8 Life Lessons We've Learned from America's Next Top Model

Illustrated by Alex Marino
You wanna be on top? As it turns out, it’s about a lot more than learning to “find your light” and not fall in front of Tyra Banks. Since its premiere in 2003, America’s Next Top Model has shown us that you don’t need to fit the cookie-cutter model archetype to make it in the fashion world. A successful modeling career is about way more than your appearance — it’s about your fortitude.
To celebrate the brand-new cycle of America’s Next Top Model — airing Tuesdays at 8/7c on VH1 — as well as Tyra’s triumphant return to the series, we’re taking a look back at the most essential life lessons the show has taught us. Smizing is only the beginning...
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Illustrated by Alex Marino.
Tyra Banks certainly falls in the long tradition of women unafraid to take charge. She’s vocal, unapologetic, and fierce (to use a term she personally coined for the show), and for those reasons, she commands all of the attention she deserves.

In Cycle 21, when one of the contestants refuses to take charge in her role as team captain, Tyra wastes no time in letting her know that she’s made a grave mistake. “Girls feel that when they are in charge and leading, it’s bossy and bitchy,” Tyra tells her in the judging room. “It’s about taking control and standing with pride.” Preach.
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Illustrated by Alex Marino.
There are just a handful moments in ANTM history in which Tyra has lost her cool, and Cycle 4 was perhaps the most infamous. When Tiffany Richardson, a model-to-be that Tyra had developed a particular bond with, appears utterly ambivalent about being eliminated from the show, Tyra can’t help but react.

“Take responsibility for yourself,” she screams. “Because nobody's going to take responsibility for you.” Brimming with equal parts affection and fury, Tyra lets it be known that we are the ones held responsible for the opportunities we dismiss. Whether it’s a particularly tough modeling challenge or running for a senate seat, it all comes down to you.
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Illustrated by Alex Marino.
In Cycle 8, contestant Jael Strauss receives the heartbreaking news that her friend has died of an overdose. When she cries in the judging room, Tyra tells her, “This is one time it’s okay to not be a model. It’s okay to be a human being.” Sure, your game face (or smize) is important, but there are times in life when even the most glamorously stoic women get to be fragile. There’s zero shame in that.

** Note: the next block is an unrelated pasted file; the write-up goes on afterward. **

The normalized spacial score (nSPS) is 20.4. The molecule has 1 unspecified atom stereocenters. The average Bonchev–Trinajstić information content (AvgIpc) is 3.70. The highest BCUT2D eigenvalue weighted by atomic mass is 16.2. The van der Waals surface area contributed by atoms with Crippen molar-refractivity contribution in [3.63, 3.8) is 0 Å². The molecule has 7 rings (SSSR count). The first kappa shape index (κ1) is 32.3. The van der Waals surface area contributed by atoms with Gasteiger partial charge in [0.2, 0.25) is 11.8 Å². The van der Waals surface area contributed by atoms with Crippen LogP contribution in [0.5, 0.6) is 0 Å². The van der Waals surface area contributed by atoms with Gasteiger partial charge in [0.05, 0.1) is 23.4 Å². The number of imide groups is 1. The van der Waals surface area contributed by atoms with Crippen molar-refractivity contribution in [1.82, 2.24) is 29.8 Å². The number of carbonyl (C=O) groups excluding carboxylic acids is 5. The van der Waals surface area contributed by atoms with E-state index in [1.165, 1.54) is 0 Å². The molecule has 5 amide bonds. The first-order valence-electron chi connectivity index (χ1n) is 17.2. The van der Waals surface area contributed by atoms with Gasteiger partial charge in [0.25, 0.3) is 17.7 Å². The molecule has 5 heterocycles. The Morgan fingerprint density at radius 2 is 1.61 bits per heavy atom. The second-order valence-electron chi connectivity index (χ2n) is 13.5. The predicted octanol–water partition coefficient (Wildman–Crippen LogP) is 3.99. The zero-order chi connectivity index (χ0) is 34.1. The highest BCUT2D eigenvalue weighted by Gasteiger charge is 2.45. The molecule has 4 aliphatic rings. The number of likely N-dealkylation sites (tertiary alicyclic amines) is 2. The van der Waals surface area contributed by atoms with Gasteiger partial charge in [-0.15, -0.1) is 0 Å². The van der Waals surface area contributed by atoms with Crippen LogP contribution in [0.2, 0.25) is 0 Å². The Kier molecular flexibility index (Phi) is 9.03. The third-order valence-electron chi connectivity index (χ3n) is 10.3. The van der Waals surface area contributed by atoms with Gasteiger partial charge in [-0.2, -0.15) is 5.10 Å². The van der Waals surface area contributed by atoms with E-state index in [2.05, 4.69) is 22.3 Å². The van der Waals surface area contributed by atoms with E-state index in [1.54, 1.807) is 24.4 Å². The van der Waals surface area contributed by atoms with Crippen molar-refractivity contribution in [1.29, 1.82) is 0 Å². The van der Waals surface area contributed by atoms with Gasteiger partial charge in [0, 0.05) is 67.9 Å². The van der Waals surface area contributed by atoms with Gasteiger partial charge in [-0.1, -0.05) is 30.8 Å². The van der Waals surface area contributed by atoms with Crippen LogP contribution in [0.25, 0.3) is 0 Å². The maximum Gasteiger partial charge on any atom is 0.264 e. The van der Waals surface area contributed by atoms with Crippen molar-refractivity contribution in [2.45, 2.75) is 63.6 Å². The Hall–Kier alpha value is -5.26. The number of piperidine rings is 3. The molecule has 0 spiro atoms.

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Illustrated by Alex Marino.
Sometimes models trip. And sometimes they break out, get bad haircuts, and take unflattering selfies. But at the end of the day, those are not the moments that define them. Early on in Cycle 6, contestant Danielle Evans takes a massive fall in front of the judges while attempting a shaky runway walk in 8-inch heels. In her confessional, she shrugs it off, saying, “Well, I didn’t break my ankle.” That’s it. And guess what? She ends up winning the season.
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Illustrated by Alex Marino.
Since day one of ANTM, the show has made strides to shatter the stereotype that models are thin, tall, and classically effeminate. The cast is often made up of girls of all shapes and sizes, with varying sexualities, ethnicities, and racial backgrounds.

More recently, the show has also included two trans contestants, in addition to a full cast of male competitors. The bottom line? Femininity (and masculinity, for that matter) operates on a sliding scale, and while the fashion industry certainly has more work to do, it’s found some space to celebrate that — as we all should.
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Illustrated by Alex Marino.
Tyra may be known for keeping her composure, but even she has her candid moments. In Cycle 8, while trying to get the contestants to embrace their sensual sides for a shoot, Tyra explains, “Modeling is being a ho, but make it fashion,” while shifting into a series of racy poses.

Think what you will about that golden tidbit of modeling wisdom, but when it comes to the grander takeaway, “Make it fashion” is the best roll-with-the-punches-type advice out there. Forgot to change out of your pajamas? Tripped up the stairs at the Broadway-Lafayette subway station? Ran out of underwear and opted for an old bathing-suit bottom? Embrace it, call it a statement, be a little proud. Make it fashion.
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Illustrated by Alex Marino.
ANTM has always been a show about women, and even when a full roster of male models joined the cast for Cycles 21 and 22, Tyra was not about to let that change. In a pep talk right before the first challenge in Cycle 21, Tyra reminded the girls that modeling is one of few industries dominated entirely by women, and she had no plans to let a pack of male models change that.

In spite of the co-ed competitors, there would be just one top model — women and men would be fighting for the same title. The winner was not going to be the best female competitor but, rather, the best competitor. Tyra’s advice here resonates in all fields: Don’t back down.
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Illustrated by Alex Marino.
It’s no secret that women are tired of being told to smile. But ANTM is not about grinning and bearing it. The contestants on the show learn to walk with ferocity — to display anger, intensity, confusion. When Tyra tells her models to smize (again and again and again), she’s not telling them that happy girls are pretty girls. She’s telling them to express themselves without relying on the trope of the relentless grin — a good reminder to us all that beauty need not be void of real, honest emotion.
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